I need to assemble my own initramfs and before writing its init script I want to do all the required operations by hand, i.e. from an interactive shell. My choice is statically linked busybox for all operations.

What I do

I have busybox executable in initramfs /bin, symlink for shell in /bin: 'sh' -> /bin/busybox, and in initramfs root, init symlink to /bin/sh

What I get

The busybox thinks now that its name is init and gives me a prompt Please press Enter to activate this console. After I press Enter, I get into the shell, but its PID is not 1. A process that has PID=1 is init. Because of this I can't manually execute switch_root and continue with booting main system.

I tried to run bash as shell in initramfs and succeeded: it runs with PID=1 and allows execution of switch_root.


From initramfs, how can I run interactive busybox shell with PID=1?

1 Answer 1


TLDR Answer

You can do this by simply symlinking init program to your shell of choice, in the initramfs, as you already discovered.

"Busybox" problem

The problem you are facing is a busybox "feature". Busybox packs all the utilities it has selected to contain at compilation into a single universal executable. It then starts "sub-utility" on execution based on it's symlink name, i.e. argv[0] vector.

This technique allows it to have all the utilities statically linked-in (no dylibs aka DLLs are needed - making it very robust - broken libc (like glibc) will never make your busybox not work - yet it allows it to share compiled code common among ebbeded utilities as if they were split into exes and dylib and referenced by those, as all utilities live in a single executable and thus all can call same shared functions directly (like strlen, printf etc.) - i.e. code of functions within executable is shared among all the sub-utilities as if it was living in a DLL) and save storage space (you just need a single busybox binary, which contains all the utilities/commands in a single file, thus all the utilities share same ELF header and other ELF format structures and are simply a functions of that executable - making the overall result smaller as dozens of separate executables: symlinks take less space on the device than multiple ELF structures of multiple utility executables would take).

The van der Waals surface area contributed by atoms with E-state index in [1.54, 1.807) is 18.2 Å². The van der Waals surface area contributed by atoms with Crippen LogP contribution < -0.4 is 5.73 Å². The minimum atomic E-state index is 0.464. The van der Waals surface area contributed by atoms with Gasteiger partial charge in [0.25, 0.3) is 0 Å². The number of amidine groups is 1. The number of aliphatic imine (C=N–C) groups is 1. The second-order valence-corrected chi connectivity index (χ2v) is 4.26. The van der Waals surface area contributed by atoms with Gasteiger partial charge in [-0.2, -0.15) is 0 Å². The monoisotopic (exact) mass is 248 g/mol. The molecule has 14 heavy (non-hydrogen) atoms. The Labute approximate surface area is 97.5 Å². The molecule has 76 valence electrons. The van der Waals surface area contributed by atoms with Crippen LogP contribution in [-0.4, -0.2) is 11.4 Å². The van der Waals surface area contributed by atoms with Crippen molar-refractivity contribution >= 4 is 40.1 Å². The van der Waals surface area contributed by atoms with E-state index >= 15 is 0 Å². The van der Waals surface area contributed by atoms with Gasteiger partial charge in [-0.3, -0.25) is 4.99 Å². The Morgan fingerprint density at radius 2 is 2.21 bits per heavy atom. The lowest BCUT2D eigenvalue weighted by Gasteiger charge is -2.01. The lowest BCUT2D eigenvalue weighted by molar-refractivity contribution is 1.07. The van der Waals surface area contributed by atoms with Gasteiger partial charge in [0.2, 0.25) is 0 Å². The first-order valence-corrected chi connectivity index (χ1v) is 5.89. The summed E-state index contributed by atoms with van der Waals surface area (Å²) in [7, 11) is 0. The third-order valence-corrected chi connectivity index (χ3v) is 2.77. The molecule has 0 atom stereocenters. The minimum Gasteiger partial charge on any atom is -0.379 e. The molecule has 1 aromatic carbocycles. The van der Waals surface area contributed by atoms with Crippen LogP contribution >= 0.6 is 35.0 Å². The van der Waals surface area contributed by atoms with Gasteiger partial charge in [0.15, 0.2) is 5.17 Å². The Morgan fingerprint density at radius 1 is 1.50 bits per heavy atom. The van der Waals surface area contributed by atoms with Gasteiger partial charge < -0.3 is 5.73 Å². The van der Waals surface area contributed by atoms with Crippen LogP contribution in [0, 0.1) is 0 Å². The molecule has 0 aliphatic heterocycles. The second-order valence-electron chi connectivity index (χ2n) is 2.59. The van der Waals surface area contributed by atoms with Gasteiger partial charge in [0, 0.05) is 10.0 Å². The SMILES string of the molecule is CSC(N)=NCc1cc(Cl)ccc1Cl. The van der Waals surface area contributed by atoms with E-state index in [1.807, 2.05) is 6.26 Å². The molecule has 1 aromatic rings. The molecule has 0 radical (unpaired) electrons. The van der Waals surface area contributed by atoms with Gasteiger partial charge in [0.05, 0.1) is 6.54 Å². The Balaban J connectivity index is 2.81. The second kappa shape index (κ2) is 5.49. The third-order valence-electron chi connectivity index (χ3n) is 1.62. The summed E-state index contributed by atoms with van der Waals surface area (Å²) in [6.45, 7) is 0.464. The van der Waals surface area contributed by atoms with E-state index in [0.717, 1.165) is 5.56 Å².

Now, busybox determines sub-utility to run, let's say ls, by either seeing ["busybox", "ls"...] or by seeing ["ls",..] at zeroth position of it's argv vector when execd.

Ie ln -s busybox ls ; ./ls is equivalent to running busybox ls which is equivalent to running ls, if previous symlink is placed correctly (i.e. in $PATH).

As your symlink is named init, that gets passed by kernel into the busysbox's argv[0] vector and that is what busybox "sees" as name it was invoked with and thus starts as actual init program sub-utility.


To fix this, this could maybe work:

  • create text file /bin/init
  • mark it executable
  • make it's code the following:
exec /bin/sh # this should replace current init process which is the sh interpreter from shebang above but with arg[0] of `init` with sh interpreter with argv[0] of `sh` - and this should be enough, to make busybox believe it should run `sh` sub-utility, which will end as PID1 because of `exec` in front.

In a nutshell you must persuade busybox it's running as a process named sh for it to act like shell.

In my experience, when developing ad-hoc iniramfses and init schemes it's much more productive to have /bin/init point to your actual init implementation and define 2 bootloader menus instead:

  • menuitem 1: boot with my init
  • menuitem 2: boot with shell, by adding init=/bin/sh as LAST parameter to the kernel command line

This way you can simply pick the mode in which to boot (testrun, manual) by selecting wished menuitem from booloader/qemu etc..

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